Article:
John Mcbeth, Senior Writer
Indonesian soldiers should have the right to vote
Published on Jun 10, 2014 11:24 AM
Recent reports that an Indonesian army officer allegedly attempted to persuade civilians in Central Jakarta to vote for former special forces commander Prabowo Subianto in the July 9 presidential election has highlighted some unfinished business in Indonesia's reform process.
By law, the Indonesian Armed Forces cannot be involved in politics. Soldiers are also barred from voting. But if anyone deserves to vote in an election, it is the soldiers who put their lives on the line to preserve national security and to secure the basic freedoms that are supposed to go with a democratic system. They have more right than anyone else.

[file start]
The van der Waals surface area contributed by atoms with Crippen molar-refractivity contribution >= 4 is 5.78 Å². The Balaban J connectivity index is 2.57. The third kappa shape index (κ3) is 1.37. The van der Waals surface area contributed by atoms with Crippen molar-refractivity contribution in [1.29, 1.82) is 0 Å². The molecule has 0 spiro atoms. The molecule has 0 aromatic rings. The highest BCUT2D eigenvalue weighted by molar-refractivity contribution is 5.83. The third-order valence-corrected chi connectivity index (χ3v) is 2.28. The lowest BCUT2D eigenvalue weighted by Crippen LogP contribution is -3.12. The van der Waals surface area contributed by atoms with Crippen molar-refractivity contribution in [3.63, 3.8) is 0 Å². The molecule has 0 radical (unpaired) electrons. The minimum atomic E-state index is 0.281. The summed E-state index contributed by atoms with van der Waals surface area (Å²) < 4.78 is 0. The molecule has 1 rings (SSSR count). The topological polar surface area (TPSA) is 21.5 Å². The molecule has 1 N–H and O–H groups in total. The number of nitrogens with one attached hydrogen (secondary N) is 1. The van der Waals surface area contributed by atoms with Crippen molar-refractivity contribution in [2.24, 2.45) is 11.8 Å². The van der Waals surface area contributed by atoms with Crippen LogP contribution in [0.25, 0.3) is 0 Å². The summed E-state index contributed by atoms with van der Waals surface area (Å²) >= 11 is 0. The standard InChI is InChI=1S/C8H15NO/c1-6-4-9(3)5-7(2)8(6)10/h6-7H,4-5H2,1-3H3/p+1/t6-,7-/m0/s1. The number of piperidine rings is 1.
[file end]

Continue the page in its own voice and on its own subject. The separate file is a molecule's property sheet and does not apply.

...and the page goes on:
Don't tell that to Indonesia, though. Indonesian service members were looking forward to taking advantage of a small chink in the door that would have allowed them to vote in the presidential election.
But even that has been denied them, with the Constitutional Court recently ruling in a judicial review that an article in the 2008 Presidential Election Law, only preventing them from voting in the 2009 presidential election, should not be allowed to stand.
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